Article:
Frequent, longer visits: The purpose of reablement is to help a person very quickly become independent once again. This means that reablement workers may make frequent visits, but it also means they are less likely to intervene in the performance of tasks than a traditional care worker. They are more likely to observe and encourage, only taking over or helping directly when necessary. These visits are therefore likely to be longer than normal care visits. Workers may be specifically trained in reablement, but they may also be physiotherapists or occupational therapists.
More assessments: Reablement workers aim to help a person regain their independence as quickly as possible. They will assess often to determine when the person no longer needs support.
Adjustments or Equipment: The reablement workers, or an occupational therapist, may recommend that adjustments be made to a person’s home or that assistive aids be introduced to help them remain independent. Such aids may include a stairlift or support bars in the bathroom.
Forward Planning: If done properly, the planning for what happens after reablement ends should begin at the very start of the process. This planning will involve healthcare professionals, the reablement workers, the individual receiving support, and any family or friends who may be involved in any ongoing care and treatment.
The impact of reablement
Reablement has been an active policy since 2010. SCIE have reviewed the impact of reablement across numerous independent and official studies and have found that it has had an overall positive effect. They concluded:
Reablement is becoming a ‘default’ service whenever needs are identified, rather than just being available to those leaving hospital.
63% of reablement users no longer need the service after 6-12 weeks.
People and families appear to have welcomed reablement. People in the study seemed to have been particularly pleased with the speed of the service.
Reablement is proving likely to be cost-effective by reducing long-term care costs. Although the upfront costs are higher (on average £2000 for reablement compared to £1,392 for 6 weeks of home care), 26% of users had a reduced need for home care hours after going through the process. The overall need for care services is reduced by 60%.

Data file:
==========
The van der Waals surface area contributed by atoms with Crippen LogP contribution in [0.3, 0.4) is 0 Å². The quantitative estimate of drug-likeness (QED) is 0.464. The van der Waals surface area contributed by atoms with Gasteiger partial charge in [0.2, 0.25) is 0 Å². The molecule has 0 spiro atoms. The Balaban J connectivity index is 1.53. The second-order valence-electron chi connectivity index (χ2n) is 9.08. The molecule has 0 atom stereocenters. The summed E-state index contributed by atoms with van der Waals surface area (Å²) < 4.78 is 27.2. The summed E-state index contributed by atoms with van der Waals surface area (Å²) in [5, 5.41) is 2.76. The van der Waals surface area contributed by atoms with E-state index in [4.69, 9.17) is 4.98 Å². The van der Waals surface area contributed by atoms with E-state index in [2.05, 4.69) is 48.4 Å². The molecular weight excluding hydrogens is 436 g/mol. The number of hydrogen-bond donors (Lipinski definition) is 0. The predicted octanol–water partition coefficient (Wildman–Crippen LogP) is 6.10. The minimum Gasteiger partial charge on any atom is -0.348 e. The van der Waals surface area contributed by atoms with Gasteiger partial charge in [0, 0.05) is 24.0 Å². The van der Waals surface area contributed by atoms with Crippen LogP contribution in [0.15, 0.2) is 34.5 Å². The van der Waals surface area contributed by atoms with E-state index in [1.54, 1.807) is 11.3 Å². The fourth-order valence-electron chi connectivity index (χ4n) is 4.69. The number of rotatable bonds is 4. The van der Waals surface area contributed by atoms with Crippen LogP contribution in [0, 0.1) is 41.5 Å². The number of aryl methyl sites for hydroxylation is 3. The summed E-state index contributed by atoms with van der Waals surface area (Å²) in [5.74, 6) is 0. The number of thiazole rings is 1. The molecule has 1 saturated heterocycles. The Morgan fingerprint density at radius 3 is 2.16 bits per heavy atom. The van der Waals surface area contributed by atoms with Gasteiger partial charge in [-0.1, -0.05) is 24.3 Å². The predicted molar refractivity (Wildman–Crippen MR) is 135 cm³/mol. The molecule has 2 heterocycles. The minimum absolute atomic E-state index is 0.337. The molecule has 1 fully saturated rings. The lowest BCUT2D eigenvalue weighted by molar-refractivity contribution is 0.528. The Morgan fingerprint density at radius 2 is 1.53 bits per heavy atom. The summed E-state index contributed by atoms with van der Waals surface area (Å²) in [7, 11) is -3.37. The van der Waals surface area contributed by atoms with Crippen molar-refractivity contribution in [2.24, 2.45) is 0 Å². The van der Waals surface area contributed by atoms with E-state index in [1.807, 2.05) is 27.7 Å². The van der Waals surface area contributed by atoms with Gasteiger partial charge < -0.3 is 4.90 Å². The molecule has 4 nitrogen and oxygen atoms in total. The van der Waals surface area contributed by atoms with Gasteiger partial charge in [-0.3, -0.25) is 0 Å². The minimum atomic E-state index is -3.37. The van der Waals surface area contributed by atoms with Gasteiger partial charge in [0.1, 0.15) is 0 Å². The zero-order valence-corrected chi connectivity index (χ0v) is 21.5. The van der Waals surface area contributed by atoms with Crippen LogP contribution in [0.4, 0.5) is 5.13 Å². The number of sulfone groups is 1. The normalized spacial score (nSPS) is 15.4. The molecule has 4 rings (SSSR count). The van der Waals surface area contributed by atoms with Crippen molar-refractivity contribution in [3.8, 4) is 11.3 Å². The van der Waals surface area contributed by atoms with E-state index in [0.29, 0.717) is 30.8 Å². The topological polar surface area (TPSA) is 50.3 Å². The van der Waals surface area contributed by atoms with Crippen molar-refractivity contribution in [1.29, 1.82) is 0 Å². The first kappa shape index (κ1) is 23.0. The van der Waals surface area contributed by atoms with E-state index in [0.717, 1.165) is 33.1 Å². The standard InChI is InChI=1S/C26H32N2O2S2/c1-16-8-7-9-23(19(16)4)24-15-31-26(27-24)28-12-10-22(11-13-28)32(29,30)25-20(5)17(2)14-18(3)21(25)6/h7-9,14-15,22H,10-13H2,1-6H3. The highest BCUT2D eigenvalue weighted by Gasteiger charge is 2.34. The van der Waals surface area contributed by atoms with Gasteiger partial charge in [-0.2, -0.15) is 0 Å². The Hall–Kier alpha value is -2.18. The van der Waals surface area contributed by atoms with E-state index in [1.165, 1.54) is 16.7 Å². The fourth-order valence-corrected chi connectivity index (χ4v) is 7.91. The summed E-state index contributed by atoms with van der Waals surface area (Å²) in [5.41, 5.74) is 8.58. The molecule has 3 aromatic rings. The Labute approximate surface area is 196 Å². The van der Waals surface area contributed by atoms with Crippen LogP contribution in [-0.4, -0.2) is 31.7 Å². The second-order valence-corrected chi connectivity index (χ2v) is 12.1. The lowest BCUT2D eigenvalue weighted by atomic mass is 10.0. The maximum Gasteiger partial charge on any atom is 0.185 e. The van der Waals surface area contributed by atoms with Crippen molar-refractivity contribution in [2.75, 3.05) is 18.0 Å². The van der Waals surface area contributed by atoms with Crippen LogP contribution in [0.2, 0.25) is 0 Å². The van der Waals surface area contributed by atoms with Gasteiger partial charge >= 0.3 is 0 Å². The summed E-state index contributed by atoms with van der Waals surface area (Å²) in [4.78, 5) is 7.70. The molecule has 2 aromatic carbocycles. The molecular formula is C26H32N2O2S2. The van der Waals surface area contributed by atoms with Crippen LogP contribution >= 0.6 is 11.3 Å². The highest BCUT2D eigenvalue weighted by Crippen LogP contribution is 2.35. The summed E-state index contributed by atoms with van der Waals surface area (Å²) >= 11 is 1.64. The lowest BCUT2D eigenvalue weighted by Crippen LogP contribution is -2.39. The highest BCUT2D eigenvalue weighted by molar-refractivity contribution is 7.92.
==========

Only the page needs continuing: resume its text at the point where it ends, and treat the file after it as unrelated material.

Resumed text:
Nevertheless, some issues were noted. Some people felt that they were not given enough assistance with performing domestic tasks at the start of the reablement process. There was also a concern that some of the reablement ‘ethos’ was lost in handovers between service providers.
SCIE have also noted that the skills required for reablement are very different from those required for traditional care work. For example, reablement staff are required to observe and watch rather than directly intervene, a skill that can be difficult for someone used to helping others. There is also a need for “active reassessment” at every session to track progress and identify need. Reablement workers also require more flexible working practices than is typical, since it’s important that the reablement worker(s) visiting the individual remains consistent. Managers and supervisors need to ensure any staff participating in reablement work have the appropriate training.
Perhaps the most interesting point from SCIE’s research summary, though, is that individuals receiving support need to change their expectations and attitudes if reablement is to work properly: “reablement was considered to be more successful if service users were motivated – ‘people have got to want to do it.” The reablement worker could be crucial here as a motivator, and managers and supervisors may wish to ensure reablement workers have positive outlooks themselves.